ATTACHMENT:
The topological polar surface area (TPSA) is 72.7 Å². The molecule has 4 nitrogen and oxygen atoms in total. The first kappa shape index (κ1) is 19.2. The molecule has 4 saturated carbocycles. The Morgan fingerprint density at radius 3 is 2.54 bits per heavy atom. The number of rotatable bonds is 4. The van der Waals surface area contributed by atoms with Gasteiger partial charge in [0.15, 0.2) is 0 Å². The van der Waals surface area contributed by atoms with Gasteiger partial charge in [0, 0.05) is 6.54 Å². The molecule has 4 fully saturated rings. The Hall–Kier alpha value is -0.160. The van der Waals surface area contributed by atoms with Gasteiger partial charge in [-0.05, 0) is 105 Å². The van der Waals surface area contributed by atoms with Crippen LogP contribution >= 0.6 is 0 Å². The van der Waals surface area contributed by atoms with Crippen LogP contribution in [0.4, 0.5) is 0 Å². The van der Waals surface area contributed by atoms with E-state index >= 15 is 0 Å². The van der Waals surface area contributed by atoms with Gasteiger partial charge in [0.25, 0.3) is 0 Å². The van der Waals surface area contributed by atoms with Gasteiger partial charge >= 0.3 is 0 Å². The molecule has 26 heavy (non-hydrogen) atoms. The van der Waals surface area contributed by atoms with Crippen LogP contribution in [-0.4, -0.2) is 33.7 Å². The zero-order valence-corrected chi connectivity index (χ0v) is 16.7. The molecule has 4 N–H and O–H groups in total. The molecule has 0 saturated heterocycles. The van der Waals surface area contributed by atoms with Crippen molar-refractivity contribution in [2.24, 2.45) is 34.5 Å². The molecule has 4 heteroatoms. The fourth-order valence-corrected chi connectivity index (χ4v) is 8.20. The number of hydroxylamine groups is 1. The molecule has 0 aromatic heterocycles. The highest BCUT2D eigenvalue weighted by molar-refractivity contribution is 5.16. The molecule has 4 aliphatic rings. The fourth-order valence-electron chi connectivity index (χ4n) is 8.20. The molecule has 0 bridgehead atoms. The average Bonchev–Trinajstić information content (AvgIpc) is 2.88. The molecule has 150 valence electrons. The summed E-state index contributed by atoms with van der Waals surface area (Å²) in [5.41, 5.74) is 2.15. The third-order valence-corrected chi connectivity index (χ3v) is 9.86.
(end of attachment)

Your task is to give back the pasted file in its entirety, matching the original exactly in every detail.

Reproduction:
The topological polar surface area (TPSA) is 72.7 Å². The molecule has 4 nitrogen and oxygen atoms in total. The first kappa shape index (κ1) is 19.2. The molecule has 4 saturated carbocycles. The Morgan fingerprint density at radius 3 is 2.54 bits per heavy atom. The number of rotatable bonds is 4. The van der Waals surface area contributed by atoms with Gasteiger partial charge in [0.15, 0.2) is 0 Å². The van der Waals surface area contributed by atoms with Gasteiger partial charge in [0, 0.05) is 6.54 Å². The molecule has 4 fully saturated rings. The Hall–Kier alpha value is -0.160. The van der Waals surface area contributed by atoms with Gasteiger partial charge in [-0.05, 0) is 105 Å². The van der Waals surface area contributed by atoms with Crippen LogP contribution >= 0.6 is 0 Å². The van der Waals surface area contributed by atoms with Crippen LogP contribution in [0.4, 0.5) is 0 Å². The van der Waals surface area contributed by atoms with E-state index >= 15 is 0 Å². The van der Waals surface area contributed by atoms with Gasteiger partial charge in [0.25, 0.3) is 0 Å². The van der Waals surface area contributed by atoms with Gasteiger partial charge >= 0.3 is 0 Å². The molecule has 26 heavy (non-hydrogen) atoms. The van der Waals surface area contributed by atoms with Crippen LogP contribution in [-0.4, -0.2) is 33.7 Å². The zero-order valence-corrected chi connectivity index (χ0v) is 16.7. The molecule has 4 N–H and O–H groups in total. The molecule has 0 saturated heterocycles. The van der Waals surface area contributed by atoms with Crippen molar-refractivity contribution in [2.24, 2.45) is 34.5 Å². The molecule has 4 heteroatoms. The fourth-order valence-corrected chi connectivity index (χ4v) is 8.20. The number of hydroxylamine groups is 1. The molecule has 0 aromatic heterocycles. The highest BCUT2D eigenvalue weighted by molar-refractivity contribution is 5.16. The molecule has 4 aliphatic rings. The fourth-order valence-electron chi connectivity index (χ4n) is 8.20. The molecule has 0 bridgehead atoms. The average Bonchev–Trinajstić information content (AvgIpc) is 2.88. The molecule has 150 valence electrons. The summed E-state index contributed by atoms with van der Waals surface area (Å²) in [5.41, 5.74) is 2.15. The third-order valence-corrected chi connectivity index (χ3v) is 9.86.